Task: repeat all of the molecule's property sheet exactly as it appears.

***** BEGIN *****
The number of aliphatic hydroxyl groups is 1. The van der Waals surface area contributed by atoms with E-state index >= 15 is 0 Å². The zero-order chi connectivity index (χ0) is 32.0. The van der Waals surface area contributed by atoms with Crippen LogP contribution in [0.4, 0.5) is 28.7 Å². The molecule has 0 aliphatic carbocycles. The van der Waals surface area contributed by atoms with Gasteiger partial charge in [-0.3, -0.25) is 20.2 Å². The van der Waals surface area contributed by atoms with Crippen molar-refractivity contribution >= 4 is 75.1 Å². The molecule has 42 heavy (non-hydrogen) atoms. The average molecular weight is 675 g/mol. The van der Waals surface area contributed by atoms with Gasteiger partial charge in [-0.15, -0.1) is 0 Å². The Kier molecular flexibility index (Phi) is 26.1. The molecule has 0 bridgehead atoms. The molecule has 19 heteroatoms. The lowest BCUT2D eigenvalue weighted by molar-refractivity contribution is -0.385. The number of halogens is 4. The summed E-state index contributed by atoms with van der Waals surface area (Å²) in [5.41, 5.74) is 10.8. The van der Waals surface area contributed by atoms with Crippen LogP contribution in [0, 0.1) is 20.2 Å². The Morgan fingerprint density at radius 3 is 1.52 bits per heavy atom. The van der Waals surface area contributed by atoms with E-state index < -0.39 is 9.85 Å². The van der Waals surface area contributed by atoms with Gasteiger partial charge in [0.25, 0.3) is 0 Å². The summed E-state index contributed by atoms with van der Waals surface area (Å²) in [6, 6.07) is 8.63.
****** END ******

The number of aliphatic hydroxyl groups is 1. The van der Waals surface area contributed by atoms with E-state index >= 15 is 0 Å². The zero-order chi connectivity index (χ0) is 32.0. The van der Waals surface area contributed by atoms with Crippen LogP contribution in [0.4, 0.5) is 28.7 Å². The molecule has 0 aliphatic carbocycles. The van der Waals surface area contributed by atoms with Gasteiger partial charge in [-0.3, -0.25) is 20.2 Å². The van der Waals surface area contributed by atoms with Crippen molar-refractivity contribution >= 4 is 75.1 Å². The molecule has 42 heavy (non-hydrogen) atoms. The average molecular weight is 675 g/mol. The van der Waals surface area contributed by atoms with Gasteiger partial charge in [-0.15, -0.1) is 0 Å². The Kier molecular flexibility index (Phi) is 26.1. The molecule has 0 bridgehead atoms. The molecule has 19 heteroatoms. The lowest BCUT2D eigenvalue weighted by molar-refractivity contribution is -0.385. The number of halogens is 4. The summed E-state index contributed by atoms with van der Waals surface area (Å²) in [5.41, 5.74) is 10.8. The van der Waals surface area contributed by atoms with Crippen LogP contribution in [0, 0.1) is 20.2 Å². The Morgan fingerprint density at radius 3 is 1.52 bits per heavy atom. The van der Waals surface area contributed by atoms with E-state index < -0.39 is 9.85 Å². The van der Waals surface area contributed by atoms with Gasteiger partial charge in [0.25, 0.3) is 0 Å². The summed E-state index contributed by atoms with van der Waals surface area (Å²) in [6, 6.07) is 8.63.